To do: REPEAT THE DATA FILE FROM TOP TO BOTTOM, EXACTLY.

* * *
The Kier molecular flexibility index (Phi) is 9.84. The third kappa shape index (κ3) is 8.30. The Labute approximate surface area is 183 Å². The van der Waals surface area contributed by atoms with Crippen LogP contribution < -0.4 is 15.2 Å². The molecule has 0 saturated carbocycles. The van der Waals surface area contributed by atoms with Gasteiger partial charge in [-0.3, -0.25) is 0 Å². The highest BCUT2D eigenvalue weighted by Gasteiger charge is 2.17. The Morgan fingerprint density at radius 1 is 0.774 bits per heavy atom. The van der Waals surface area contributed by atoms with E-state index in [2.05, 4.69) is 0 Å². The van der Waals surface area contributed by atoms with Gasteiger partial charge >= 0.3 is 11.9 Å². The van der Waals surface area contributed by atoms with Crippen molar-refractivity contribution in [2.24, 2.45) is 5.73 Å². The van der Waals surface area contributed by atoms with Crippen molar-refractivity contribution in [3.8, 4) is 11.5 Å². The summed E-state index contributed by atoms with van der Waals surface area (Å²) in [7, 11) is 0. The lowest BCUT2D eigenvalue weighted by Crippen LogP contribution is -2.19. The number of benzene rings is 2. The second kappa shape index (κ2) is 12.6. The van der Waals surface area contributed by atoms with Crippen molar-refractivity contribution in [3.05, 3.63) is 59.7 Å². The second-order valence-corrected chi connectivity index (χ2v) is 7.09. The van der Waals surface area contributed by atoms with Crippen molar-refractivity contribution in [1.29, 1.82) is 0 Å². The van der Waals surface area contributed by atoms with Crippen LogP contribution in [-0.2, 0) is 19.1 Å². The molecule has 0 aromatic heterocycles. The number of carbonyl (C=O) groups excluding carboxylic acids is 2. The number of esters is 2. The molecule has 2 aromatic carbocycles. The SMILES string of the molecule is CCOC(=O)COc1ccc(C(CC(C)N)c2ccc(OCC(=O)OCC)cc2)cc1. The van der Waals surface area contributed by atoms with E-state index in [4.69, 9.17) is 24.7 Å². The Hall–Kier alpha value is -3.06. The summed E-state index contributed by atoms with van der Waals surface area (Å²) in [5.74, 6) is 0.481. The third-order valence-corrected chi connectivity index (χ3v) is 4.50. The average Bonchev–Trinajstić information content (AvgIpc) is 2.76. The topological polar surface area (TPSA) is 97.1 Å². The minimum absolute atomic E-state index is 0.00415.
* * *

The Kier molecular flexibility index (Phi) is 9.84. The third kappa shape index (κ3) is 8.30. The Labute approximate surface area is 183 Å². The van der Waals surface area contributed by atoms with Crippen LogP contribution < -0.4 is 15.2 Å². The molecule has 0 saturated carbocycles. The van der Waals surface area contributed by atoms with Gasteiger partial charge in [-0.3, -0.25) is 0 Å². The highest BCUT2D eigenvalue weighted by Gasteiger charge is 2.17. The Morgan fingerprint density at radius 1 is 0.774 bits per heavy atom. The van der Waals surface area contributed by atoms with E-state index in [2.05, 4.69) is 0 Å². The van der Waals surface area contributed by atoms with Gasteiger partial charge >= 0.3 is 11.9 Å². The van der Waals surface area contributed by atoms with Crippen molar-refractivity contribution in [2.24, 2.45) is 5.73 Å². The van der Waals surface area contributed by atoms with Crippen molar-refractivity contribution in [3.8, 4) is 11.5 Å². The summed E-state index contributed by atoms with van der Waals surface area (Å²) in [7, 11) is 0. The lowest BCUT2D eigenvalue weighted by Crippen LogP contribution is -2.19. The number of benzene rings is 2. The second kappa shape index (κ2) is 12.6. The van der Waals surface area contributed by atoms with Crippen molar-refractivity contribution in [3.05, 3.63) is 59.7 Å². The second-order valence-corrected chi connectivity index (χ2v) is 7.09. The van der Waals surface area contributed by atoms with Crippen molar-refractivity contribution in [1.29, 1.82) is 0 Å². The van der Waals surface area contributed by atoms with Crippen LogP contribution in [-0.2, 0) is 19.1 Å². The molecule has 0 aromatic heterocycles. The number of carbonyl (C=O) groups excluding carboxylic acids is 2. The number of esters is 2. The molecule has 2 aromatic carbocycles. The SMILES string of the molecule is CCOC(=O)COc1ccc(C(CC(C)N)c2ccc(OCC(=O)OCC)cc2)cc1. The van der Waals surface area contributed by atoms with E-state index in [4.69, 9.17) is 24.7 Å². The Hall–Kier alpha value is -3.06. The summed E-state index contributed by atoms with van der Waals surface area (Å²) in [5.74, 6) is 0.481. The third-order valence-corrected chi connectivity index (χ3v) is 4.50. The average Bonchev–Trinajstić information content (AvgIpc) is 2.76. The topological polar surface area (TPSA) is 97.1 Å². The minimum absolute atomic E-state index is 0.00415.